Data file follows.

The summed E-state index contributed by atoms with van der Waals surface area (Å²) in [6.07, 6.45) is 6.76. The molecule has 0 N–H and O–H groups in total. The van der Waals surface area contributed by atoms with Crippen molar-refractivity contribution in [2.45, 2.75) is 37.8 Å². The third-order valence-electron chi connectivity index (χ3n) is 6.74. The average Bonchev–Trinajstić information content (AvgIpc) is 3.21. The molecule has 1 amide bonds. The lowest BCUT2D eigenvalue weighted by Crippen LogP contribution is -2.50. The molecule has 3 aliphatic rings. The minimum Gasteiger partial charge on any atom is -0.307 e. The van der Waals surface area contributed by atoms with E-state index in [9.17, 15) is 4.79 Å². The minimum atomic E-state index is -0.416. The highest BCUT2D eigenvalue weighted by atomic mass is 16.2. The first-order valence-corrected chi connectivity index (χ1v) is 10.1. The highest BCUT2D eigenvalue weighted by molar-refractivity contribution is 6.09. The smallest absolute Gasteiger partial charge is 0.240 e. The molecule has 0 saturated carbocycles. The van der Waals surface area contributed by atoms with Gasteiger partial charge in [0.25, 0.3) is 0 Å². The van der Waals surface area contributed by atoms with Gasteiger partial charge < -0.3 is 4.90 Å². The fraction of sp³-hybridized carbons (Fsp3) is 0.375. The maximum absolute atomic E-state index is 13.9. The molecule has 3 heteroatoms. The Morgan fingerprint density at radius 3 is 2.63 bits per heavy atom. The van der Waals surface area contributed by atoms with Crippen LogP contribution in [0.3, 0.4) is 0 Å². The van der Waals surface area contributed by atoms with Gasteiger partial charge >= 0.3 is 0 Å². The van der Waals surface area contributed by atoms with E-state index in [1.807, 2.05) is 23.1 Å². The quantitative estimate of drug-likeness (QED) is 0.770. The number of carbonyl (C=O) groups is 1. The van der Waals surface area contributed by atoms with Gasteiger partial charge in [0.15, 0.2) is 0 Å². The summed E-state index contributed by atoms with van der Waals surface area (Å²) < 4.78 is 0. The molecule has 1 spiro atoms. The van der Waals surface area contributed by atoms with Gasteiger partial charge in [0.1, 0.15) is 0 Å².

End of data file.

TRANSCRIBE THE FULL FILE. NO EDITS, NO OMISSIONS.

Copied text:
The summed E-state index contributed by atoms with van der Waals surface area (Å²) in [6.07, 6.45) is 6.76. The molecule has 0 N–H and O–H groups in total. The van der Waals surface area contributed by atoms with Crippen molar-refractivity contribution in [2.45, 2.75) is 37.8 Å². The third-order valence-electron chi connectivity index (χ3n) is 6.74. The average Bonchev–Trinajstić information content (AvgIpc) is 3.21. The molecule has 1 amide bonds. The lowest BCUT2D eigenvalue weighted by Crippen LogP contribution is -2.50. The molecule has 3 aliphatic rings. The minimum Gasteiger partial charge on any atom is -0.307 e. The van der Waals surface area contributed by atoms with E-state index in [9.17, 15) is 4.79 Å². The minimum atomic E-state index is -0.416. The highest BCUT2D eigenvalue weighted by atomic mass is 16.2. The first-order valence-corrected chi connectivity index (χ1v) is 10.1. The highest BCUT2D eigenvalue weighted by molar-refractivity contribution is 6.09. The smallest absolute Gasteiger partial charge is 0.240 e. The molecule has 0 saturated carbocycles. The van der Waals surface area contributed by atoms with Gasteiger partial charge in [0.25, 0.3) is 0 Å². The van der Waals surface area contributed by atoms with Gasteiger partial charge < -0.3 is 4.90 Å². The fraction of sp³-hybridized carbons (Fsp3) is 0.375. The maximum absolute atomic E-state index is 13.9. The molecule has 3 heteroatoms. The Morgan fingerprint density at radius 3 is 2.63 bits per heavy atom. The van der Waals surface area contributed by atoms with Crippen LogP contribution in [0.3, 0.4) is 0 Å². The van der Waals surface area contributed by atoms with Gasteiger partial charge >= 0.3 is 0 Å². The van der Waals surface area contributed by atoms with E-state index in [1.807, 2.05) is 23.1 Å². The quantitative estimate of drug-likeness (QED) is 0.770. The number of carbonyl (C=O) groups is 1. The van der Waals surface area contributed by atoms with Gasteiger partial charge in [0.15, 0.2) is 0 Å². The summed E-state index contributed by atoms with van der Waals surface area (Å²) < 4.78 is 0. The molecule has 1 spiro atoms. The van der Waals surface area contributed by atoms with Gasteiger partial charge in [0.1, 0.15) is 0 Å².